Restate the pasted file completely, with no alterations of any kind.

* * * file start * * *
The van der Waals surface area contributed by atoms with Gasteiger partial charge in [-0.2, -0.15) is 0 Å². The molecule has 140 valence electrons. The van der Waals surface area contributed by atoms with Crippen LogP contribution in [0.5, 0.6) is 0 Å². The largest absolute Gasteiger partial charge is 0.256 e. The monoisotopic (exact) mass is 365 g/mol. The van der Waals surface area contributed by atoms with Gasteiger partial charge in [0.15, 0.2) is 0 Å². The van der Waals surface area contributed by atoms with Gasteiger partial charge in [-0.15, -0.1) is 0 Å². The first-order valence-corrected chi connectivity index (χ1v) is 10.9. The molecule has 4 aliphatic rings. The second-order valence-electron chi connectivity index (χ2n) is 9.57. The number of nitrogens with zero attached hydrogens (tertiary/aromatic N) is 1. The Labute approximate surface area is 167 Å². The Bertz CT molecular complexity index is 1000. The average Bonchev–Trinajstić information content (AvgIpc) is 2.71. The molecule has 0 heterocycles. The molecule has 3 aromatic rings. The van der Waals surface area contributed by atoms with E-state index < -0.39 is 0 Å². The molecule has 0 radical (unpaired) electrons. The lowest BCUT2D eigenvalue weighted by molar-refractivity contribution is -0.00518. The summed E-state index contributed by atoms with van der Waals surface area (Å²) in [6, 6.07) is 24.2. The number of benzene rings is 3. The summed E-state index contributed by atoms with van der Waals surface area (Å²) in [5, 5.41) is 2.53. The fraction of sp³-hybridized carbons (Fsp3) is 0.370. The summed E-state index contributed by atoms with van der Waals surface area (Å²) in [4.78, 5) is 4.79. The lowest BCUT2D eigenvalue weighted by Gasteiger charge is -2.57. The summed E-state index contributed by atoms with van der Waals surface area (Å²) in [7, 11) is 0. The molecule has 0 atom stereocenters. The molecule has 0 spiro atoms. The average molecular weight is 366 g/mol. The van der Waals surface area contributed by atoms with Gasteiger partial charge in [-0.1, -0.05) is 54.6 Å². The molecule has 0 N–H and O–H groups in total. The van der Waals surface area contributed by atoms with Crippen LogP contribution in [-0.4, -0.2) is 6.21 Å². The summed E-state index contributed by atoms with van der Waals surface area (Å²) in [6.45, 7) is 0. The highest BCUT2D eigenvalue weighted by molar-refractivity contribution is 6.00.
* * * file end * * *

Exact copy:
The van der Waals surface area contributed by atoms with Gasteiger partial charge in [-0.2, -0.15) is 0 Å². The molecule has 140 valence electrons. The van der Waals surface area contributed by atoms with Crippen LogP contribution in [0.5, 0.6) is 0 Å². The largest absolute Gasteiger partial charge is 0.256 e. The monoisotopic (exact) mass is 365 g/mol. The van der Waals surface area contributed by atoms with Gasteiger partial charge in [0.15, 0.2) is 0 Å². The van der Waals surface area contributed by atoms with Gasteiger partial charge in [-0.15, -0.1) is 0 Å². The first-order valence-corrected chi connectivity index (χ1v) is 10.9. The molecule has 4 aliphatic rings. The second-order valence-electron chi connectivity index (χ2n) is 9.57. The number of nitrogens with zero attached hydrogens (tertiary/aromatic N) is 1. The Labute approximate surface area is 167 Å². The Bertz CT molecular complexity index is 1000. The average Bonchev–Trinajstić information content (AvgIpc) is 2.71. The molecule has 0 heterocycles. The molecule has 3 aromatic rings. The van der Waals surface area contributed by atoms with E-state index < -0.39 is 0 Å². The molecule has 0 radical (unpaired) electrons. The lowest BCUT2D eigenvalue weighted by molar-refractivity contribution is -0.00518. The summed E-state index contributed by atoms with van der Waals surface area (Å²) in [6, 6.07) is 24.2. The number of benzene rings is 3. The summed E-state index contributed by atoms with van der Waals surface area (Å²) in [5, 5.41) is 2.53. The fraction of sp³-hybridized carbons (Fsp3) is 0.370. The summed E-state index contributed by atoms with van der Waals surface area (Å²) in [4.78, 5) is 4.79. The lowest BCUT2D eigenvalue weighted by Gasteiger charge is -2.57. The summed E-state index contributed by atoms with van der Waals surface area (Å²) in [7, 11) is 0. The molecule has 0 atom stereocenters. The molecule has 0 spiro atoms. The average molecular weight is 366 g/mol. The van der Waals surface area contributed by atoms with Gasteiger partial charge in [-0.1, -0.05) is 54.6 Å². The molecule has 0 N–H and O–H groups in total. The van der Waals surface area contributed by atoms with Crippen LogP contribution in [-0.4, -0.2) is 6.21 Å². The summed E-state index contributed by atoms with van der Waals surface area (Å²) in [6.45, 7) is 0. The highest BCUT2D eigenvalue weighted by molar-refractivity contribution is 6.00.